A few months ago, a bill requiring owners of private vehicles to install child restraint devices (also known as the Child Safety in Motor Vehicles Act of 2017 or SB 1447) was brought to the House of Representatives. Earlier this week, the proposed measure was passed the House Committee on Transportation, and first-time violators will be penalized with P5,000.
The bill was ratified by a vote on Monday, September 18. At least 11 officers of the committee voted for it, while only two officers didn’t approve it. The new law is the consolidated version of 2 previous House Bills (HBN): HBN-5595 and HBN-1319.
The still-unnumbered law stresses the importance of installing child restraint devices to ensure the safety of kids – who are the most vulnerable group to the risk posed on local roads. Realizing that, the State wants to protect them as well as increase awareness and impacts valuable lessons towards preparing children – along with their parents – to become responsible adult road users.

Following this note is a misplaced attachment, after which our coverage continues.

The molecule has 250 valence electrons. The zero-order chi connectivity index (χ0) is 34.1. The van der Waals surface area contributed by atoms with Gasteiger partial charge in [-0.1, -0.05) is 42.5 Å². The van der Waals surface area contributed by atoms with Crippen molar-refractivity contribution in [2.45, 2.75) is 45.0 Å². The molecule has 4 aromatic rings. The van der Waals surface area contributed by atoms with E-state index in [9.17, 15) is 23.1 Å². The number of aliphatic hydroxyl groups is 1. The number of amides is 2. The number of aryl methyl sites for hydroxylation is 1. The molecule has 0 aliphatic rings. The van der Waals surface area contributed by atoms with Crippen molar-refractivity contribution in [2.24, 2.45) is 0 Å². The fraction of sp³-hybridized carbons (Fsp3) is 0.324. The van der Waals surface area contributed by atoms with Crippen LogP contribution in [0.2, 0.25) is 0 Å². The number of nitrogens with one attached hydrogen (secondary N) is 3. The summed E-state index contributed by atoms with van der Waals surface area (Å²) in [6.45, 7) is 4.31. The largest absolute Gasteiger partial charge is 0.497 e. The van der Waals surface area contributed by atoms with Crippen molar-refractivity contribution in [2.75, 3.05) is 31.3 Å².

The still unnumbered law stresses the importance of installing child restraint devices to ensure the safety of kids
Representative Mariano Michael Velarde, one of the authors, said although our country has enacted road safety legislation requiring the use of seat belts for both front and rear passenger (the Philippine Seat Belt Law), it does not mandate the installation of restrain devices for kids in running motor vehicles.
Under the Child Safety in Motor Vehicles Act of 2017, it would be unlawful for parents or owners of private vehicles not to ensure the safety of a kid in a child restraint system. The new law also forbids leaving a child occupant under 12, in such system unaccompanied by a mature person. Moreover, the approved law bars these kids to occupy the front seat.
First-time violators will face a fine of P1,000 while P2,000 fine will be meted on the second offense, and a P5,000 penalty and the revocation of the franchise will be end result for the third offense.